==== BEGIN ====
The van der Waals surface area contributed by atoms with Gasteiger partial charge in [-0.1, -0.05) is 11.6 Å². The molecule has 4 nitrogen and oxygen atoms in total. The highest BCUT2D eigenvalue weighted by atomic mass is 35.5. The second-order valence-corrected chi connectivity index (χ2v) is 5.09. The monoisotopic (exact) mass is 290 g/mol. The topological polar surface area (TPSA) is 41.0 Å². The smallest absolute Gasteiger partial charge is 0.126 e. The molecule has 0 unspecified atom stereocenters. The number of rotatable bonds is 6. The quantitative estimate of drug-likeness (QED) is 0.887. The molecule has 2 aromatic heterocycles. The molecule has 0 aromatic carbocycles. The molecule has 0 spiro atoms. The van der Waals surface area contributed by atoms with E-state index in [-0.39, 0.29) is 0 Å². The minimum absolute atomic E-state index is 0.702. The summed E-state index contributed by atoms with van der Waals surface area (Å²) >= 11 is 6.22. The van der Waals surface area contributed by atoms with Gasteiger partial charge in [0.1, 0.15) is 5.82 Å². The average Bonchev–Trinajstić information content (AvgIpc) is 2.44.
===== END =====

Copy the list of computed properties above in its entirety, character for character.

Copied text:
The van der Waals surface area contributed by atoms with Gasteiger partial charge in [-0.1, -0.05) is 11.6 Å². The molecule has 4 nitrogen and oxygen atoms in total. The highest BCUT2D eigenvalue weighted by atomic mass is 35.5. The second-order valence-corrected chi connectivity index (χ2v) is 5.09. The monoisotopic (exact) mass is 290 g/mol. The topological polar surface area (TPSA) is 41.0 Å². The smallest absolute Gasteiger partial charge is 0.126 e. The molecule has 0 unspecified atom stereocenters. The number of rotatable bonds is 6. The quantitative estimate of drug-likeness (QED) is 0.887. The molecule has 2 aromatic heterocycles. The molecule has 0 aromatic carbocycles. The molecule has 0 spiro atoms. The van der Waals surface area contributed by atoms with E-state index in [-0.39, 0.29) is 0 Å². The minimum absolute atomic E-state index is 0.702. The summed E-state index contributed by atoms with van der Waals surface area (Å²) >= 11 is 6.22. The van der Waals surface area contributed by atoms with Gasteiger partial charge in [0.1, 0.15) is 5.82 Å². The average Bonchev–Trinajstić information content (AvgIpc) is 2.44.